A list of path tracing shaders

I have gathered a list of path tracing shaders on ShaderToy.

Path tracing is a surprisingly simple technique to render realistic images. This would be my definition if you are unfamiliar with the term. But if you already have experience with various ray tracing techniques, I would probably say that path tracing is a remarkably elegant solution to the rendering equation. You can implement a toy path tracer in a weekend or, if you’ve already done it a few times before, within 25 minutes.

Recently I was documenting myself on path tracing, and some of the techniques that can be used, like next event estimation, bidirectional path tracing, Russian roulette, etc. This is a case where ShaderToy can be an invaluable source of examples and information, and so I was browsing path tracing shaders there. As the number of open tabs was starting to get impractical, I decided to use the “playlist” feature of ShaderToy to bookmark them all.

You can find the list here: Path tracing, on ShaderToy.

The examples of path tracers listed include very naive implementations, hacky ones, rendering features like advanced BRDF, volumetric lighting or spectral rendering, or various noise reduction techniques such as next event estimation, bidirectional path tracing, multiple importance sampling, accumulation over frames with temporal reprojection, screen space blue noise, or convolutional neural network based denoising.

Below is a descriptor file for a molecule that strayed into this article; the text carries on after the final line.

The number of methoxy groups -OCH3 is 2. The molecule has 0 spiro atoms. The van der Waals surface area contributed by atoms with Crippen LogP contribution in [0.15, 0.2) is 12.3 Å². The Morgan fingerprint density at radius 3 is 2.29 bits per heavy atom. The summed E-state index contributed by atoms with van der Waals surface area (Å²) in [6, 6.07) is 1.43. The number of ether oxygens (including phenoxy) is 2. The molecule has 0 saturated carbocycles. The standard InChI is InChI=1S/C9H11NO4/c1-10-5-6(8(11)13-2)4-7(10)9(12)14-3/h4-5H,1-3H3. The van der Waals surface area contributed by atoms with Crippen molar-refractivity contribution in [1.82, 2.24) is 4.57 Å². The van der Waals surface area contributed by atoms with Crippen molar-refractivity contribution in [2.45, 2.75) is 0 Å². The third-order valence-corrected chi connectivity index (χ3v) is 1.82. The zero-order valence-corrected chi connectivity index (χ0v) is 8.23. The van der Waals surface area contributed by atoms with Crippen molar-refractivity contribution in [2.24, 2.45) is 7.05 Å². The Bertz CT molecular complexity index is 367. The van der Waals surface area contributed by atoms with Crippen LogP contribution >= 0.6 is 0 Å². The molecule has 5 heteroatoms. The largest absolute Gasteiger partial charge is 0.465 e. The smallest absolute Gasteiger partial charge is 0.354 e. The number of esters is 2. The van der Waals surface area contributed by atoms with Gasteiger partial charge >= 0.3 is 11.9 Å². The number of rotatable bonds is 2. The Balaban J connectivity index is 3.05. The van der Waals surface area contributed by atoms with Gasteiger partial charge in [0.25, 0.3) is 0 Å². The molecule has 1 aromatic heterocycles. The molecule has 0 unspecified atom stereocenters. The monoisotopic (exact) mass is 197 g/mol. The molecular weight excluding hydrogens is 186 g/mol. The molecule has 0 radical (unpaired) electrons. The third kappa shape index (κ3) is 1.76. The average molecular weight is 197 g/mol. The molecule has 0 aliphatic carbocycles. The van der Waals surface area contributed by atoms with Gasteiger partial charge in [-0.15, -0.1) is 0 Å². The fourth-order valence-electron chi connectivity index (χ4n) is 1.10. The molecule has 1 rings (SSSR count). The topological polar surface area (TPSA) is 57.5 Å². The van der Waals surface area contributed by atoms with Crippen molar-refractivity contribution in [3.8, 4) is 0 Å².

Some of those shaders are meant to be artworks, but even the technical experimentation ones look nice, because the global illumination inherent to path tracing tends to generate images that are pretty.

Screenshot of the list on ShaderToy, with various kinds of path tracers visible.

Overview of global illumination in Tomasz’s kajiya renderer

Soon after showcasing his recent rendering results which left industry veterans impressed and causing many of us to start documenting ourselves about ReSTIR, professional madman Tomasz Stachowiak showed a new demonstration of the global illumination capabilities of his pet project.

This is what some people manage to do with just seven months of tinkering…

But more importantly, he took the time to describe the techniques used to get such results. The writing is fairly high level, and assumes the reader to be familiar with several advanced topics, but it comes with clear illustrations at least for some parts. It also mentions the various ways in which ReSTIR is leveraged to support the techniques used. Finally, it doesn’t try to hide the parts where the techniques fall short, quite the opposite.

The article: Global Illumination overview.

In very brief, the rendering combines a geometry pass, from which a ReSTIR pass is done to compute the first bounce rays, in combination with a sparse voxel grid based irradiance cache for the rest of the light paths, which also relies on ReSTIR, and a few clever tricks to handle various corner cases, as well as denoising and temporal anti-aliasing to smooth things out.